Some contractors will take only an advance payment on work if special equipment is to be used, such as plumbing fixtures that are special orders from a manufacturer.

Kresse recommends that consumers ask the contractor for a certificate of insurance or the name of his insurer. The proof of insurance will be supplied by the insurer and will show what type of coverage is carried by the contractor. This is important because if he does not have workmen's compensation, the homeowner could be hit with a lawsuit if an accident occurs. No reputable contractor will be insulted if he is asked to provide such evidence.

Any contractor who asks a homeowner to arrange for a permit is certain to be unlicensed. This should be a clear warning signal that the person is not complying with local regulations and could mean trouble later for the homeowner should something go wrong with the work.

Written contracts are important and should be well written and clear to the homeowner and the contractor. The quality and quantity of material to be used as well as style and band names should be included, according to John Morton, a suburban contractor.

He said, "Get the contract spelled out exactly. You cannot be too specific. Contractors are liable only for what is in the contract.

"For instance, a phrase about bringing work up to applicable codes or better should be included. You should be specific about the number of coats of paint you want, for instance. It's too easy for workmen to cut corners, saving in their costs and shortchanging the customer. They can be long gone by the time the consumer finds out the work as done improperly."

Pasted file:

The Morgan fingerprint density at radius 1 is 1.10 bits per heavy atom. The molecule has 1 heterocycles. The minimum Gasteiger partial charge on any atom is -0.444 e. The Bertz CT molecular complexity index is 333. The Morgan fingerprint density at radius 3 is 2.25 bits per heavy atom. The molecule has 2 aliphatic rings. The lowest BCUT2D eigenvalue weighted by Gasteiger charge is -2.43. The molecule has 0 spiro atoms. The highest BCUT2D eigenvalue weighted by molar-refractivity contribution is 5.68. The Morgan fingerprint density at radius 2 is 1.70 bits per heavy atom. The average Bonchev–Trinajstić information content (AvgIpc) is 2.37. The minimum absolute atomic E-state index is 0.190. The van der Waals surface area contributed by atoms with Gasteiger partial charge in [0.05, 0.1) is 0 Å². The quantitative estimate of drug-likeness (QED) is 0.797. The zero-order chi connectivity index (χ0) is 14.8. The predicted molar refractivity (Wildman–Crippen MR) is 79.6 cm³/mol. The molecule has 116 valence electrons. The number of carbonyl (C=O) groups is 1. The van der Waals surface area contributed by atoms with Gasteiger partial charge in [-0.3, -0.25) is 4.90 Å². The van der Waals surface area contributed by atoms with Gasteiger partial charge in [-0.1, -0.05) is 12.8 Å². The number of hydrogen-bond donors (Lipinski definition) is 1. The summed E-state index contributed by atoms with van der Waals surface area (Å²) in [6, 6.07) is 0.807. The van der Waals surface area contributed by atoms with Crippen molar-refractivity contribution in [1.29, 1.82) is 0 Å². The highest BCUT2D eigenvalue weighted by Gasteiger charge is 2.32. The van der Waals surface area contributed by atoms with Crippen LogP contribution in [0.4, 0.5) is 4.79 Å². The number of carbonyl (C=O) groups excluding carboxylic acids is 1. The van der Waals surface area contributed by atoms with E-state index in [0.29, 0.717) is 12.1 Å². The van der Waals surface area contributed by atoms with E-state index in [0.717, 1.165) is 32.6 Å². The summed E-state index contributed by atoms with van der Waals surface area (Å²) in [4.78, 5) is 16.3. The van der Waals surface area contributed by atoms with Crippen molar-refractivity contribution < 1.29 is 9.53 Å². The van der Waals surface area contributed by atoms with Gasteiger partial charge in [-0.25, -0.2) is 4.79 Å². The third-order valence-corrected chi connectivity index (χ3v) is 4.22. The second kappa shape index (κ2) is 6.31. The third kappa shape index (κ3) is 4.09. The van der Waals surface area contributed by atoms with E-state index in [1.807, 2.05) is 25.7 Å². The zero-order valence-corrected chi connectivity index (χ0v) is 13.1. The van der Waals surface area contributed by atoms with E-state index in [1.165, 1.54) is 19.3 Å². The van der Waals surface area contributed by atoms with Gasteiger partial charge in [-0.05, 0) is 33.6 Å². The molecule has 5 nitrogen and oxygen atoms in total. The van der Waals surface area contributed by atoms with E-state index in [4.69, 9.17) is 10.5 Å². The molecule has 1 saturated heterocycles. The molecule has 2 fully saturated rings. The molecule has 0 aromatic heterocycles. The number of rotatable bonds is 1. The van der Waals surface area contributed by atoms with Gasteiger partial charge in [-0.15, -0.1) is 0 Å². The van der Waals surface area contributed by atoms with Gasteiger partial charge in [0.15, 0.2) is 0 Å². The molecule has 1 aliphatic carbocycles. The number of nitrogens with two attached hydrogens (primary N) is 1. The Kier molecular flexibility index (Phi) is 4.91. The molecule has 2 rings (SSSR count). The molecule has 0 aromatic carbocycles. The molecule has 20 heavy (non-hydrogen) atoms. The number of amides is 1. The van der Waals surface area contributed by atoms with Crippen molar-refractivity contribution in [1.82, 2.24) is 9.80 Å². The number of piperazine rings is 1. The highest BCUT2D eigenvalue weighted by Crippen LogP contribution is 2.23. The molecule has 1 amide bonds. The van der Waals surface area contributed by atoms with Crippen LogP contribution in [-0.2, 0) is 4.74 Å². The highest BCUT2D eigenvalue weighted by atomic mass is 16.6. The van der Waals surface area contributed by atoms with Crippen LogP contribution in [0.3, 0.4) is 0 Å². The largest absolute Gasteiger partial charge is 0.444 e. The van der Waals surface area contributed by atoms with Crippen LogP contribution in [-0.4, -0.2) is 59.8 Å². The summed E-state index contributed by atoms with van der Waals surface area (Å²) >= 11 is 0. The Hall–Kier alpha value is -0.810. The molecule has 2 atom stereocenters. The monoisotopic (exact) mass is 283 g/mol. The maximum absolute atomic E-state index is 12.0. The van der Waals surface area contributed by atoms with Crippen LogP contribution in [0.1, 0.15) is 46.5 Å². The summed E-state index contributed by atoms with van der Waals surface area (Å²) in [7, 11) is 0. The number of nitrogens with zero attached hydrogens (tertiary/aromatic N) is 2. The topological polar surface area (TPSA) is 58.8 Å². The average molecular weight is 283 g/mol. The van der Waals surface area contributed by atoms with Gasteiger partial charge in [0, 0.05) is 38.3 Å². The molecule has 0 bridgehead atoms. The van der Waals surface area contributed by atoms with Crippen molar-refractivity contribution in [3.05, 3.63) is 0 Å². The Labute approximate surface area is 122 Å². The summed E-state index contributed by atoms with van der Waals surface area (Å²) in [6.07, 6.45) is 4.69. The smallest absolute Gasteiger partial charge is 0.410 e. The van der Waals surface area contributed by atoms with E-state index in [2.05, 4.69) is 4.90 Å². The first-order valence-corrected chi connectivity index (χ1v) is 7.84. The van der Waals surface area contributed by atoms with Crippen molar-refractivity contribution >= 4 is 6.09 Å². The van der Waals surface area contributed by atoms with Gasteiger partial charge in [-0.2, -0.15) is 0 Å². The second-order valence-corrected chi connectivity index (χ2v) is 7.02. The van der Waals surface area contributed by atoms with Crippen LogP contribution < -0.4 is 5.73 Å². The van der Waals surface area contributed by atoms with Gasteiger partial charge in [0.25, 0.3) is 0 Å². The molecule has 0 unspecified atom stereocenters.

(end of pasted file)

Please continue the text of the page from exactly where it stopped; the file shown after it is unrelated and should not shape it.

Here are some sources of help for the homeowner:

* "Tips on Home Improvements", a pamphlet available free from the Better Business Bureau of Metropolitan Washington, 1334 G St. NW, Washington .

* "How to Choose a Remodeler on the Level," a pamphlet available free for single copies by writing The National Association of Home Builders, Attention: Remodeling and Rehabilitation Department, 15th and M streets NW, Washington 20005.

* "How to Remodel," a free pamphlet from the Washington chapter of the National Home Improvement Council, which will also supply a directory of its members who are improvement contractors. The phone number is 638-0079.

* Suburban Maryland Home Builders Association, 1717 Elton Rd., Silver Spring, a local trade group that will supply names of member contractors (434-6800).

* The Northern Virginia Home Builders Assocication will provide names of member contractors who do remodeling work (893-6800).